Over the past several years, Virginia has experienced a substantial increase in drug related overdose and deaths resulting from misuse and abuse, replicating national trends.
The growing number of deaths and overdoses caused by fentanyl and other synthetics is one of the reasons why Virginia continues to advance its prevention efforts statewide.
Dr. Mary McMasters, a Virginia physician who is board certified in addiction medicine and does consulting work for the Commonwealth as an addiction specialist, explains in part one of a two-part series the differences between the range of drugs contributing to the current epidemic.
What exactly is an opioid?
McMasters: Opioids are a class of medications originally derived from the poppy, and they have been around for thousands of years, used in many instances as a pain reliever. But like all medications, opioids do a variety of things, including triggering dopamine spikes, and can trigger the disease of addiction, particularly among people with a genetic predisposition.
They act on the opioid receptors in the nervous system to reduce pain. From opium, people derived a whole host of other drugs with similar properties: morphine, then heroin, and then prescription painkillers like Vicodin, Percocet and OxyContin. Opium, along with all of these derivatives, are collectively known as opiates. There are a handful of compounds that act just like opiates but aren’t made from the poppy plant. Opiates along with these man made synthetic drugs — chiefly methadone and fentanyl — are grouped together into the category of substances called opioids.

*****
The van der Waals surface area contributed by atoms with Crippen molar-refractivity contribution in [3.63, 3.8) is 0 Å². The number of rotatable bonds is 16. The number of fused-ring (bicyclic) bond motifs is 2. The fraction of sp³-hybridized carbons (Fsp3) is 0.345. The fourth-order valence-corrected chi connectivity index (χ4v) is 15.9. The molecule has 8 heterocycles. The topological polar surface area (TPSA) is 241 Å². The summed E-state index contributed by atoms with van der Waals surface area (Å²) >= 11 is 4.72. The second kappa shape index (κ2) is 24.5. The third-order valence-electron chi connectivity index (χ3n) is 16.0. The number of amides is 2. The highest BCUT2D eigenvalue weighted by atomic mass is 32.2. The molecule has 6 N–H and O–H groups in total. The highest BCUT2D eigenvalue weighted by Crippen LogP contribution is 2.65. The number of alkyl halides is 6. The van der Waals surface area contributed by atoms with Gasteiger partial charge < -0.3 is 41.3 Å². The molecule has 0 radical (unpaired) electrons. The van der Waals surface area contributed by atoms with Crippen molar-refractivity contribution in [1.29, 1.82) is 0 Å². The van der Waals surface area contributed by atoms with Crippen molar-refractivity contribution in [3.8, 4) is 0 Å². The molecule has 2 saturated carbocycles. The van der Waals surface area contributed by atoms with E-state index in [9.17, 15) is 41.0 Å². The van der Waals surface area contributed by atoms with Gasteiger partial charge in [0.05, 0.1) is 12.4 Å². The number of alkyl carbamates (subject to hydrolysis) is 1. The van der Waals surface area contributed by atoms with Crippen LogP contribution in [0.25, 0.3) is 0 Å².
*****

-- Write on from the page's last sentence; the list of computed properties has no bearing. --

What is fentanyl?
McMasters: Fentanyl is a synthetic opioid, completely manufactured from a nonorganic source. It is another pain medication but is problematic because of the intensity of the dopamine spike, making it very addictive. It is also a potent respiratory depressant; it tells your brain to stop breathing a lot sooner than other opioids do. People can die very quickly using a small amount of fentanyl.
What accounts for the rise in fentanyl use, which is also contributing to an increase in deaths?
McMasters: Fentanyl can be inexpensive. It takes a very small amount. In order to make other substances more attractive, fentanyl is often added: to marijuana, to cocaine, and as a substitute or filler for heroin. People don’t even necessarily know they are using it. I have patients who come in a test positive for fentanyl who had no clue they were using it; it was in something else they were using.
What is heroin?
Heroin is an illegal, highly addictive opioid drug. Heroin is typically injected but can also be smoked or snorted. Heroin is especially dangerous because it is often combined with other drugs, including fentanyl. This increases the risk of overdose. In addition, when people inject heroin, they are at risk of serious, long-term viral infections such as HIV, Hepatitis C, and Hepatitis B, as well as bacterial infections of the skin, bloodstream, and heart.
McMasters: Heroin is another organic opioid. It’s not a very good pain medicine, but it also has a dopamine spike quality that makes it dangerously addictive.
Describe the risk of using other drugs or alcohol with an opioid.
McMasters: There is a much higher risk of respiratory depression. If you add benzodiazepines or alcohol to an opioid, each of these substances is telling your brain to stop breathing. When you add them together, it’s not one plus one equals two, it’s one plus one equals one hundred! Result: you stop breathing.
This is part one of a two-part interview with Dr. McMasters. Part Two discusses differences between substance misuse and addiction, Naloxone, and more.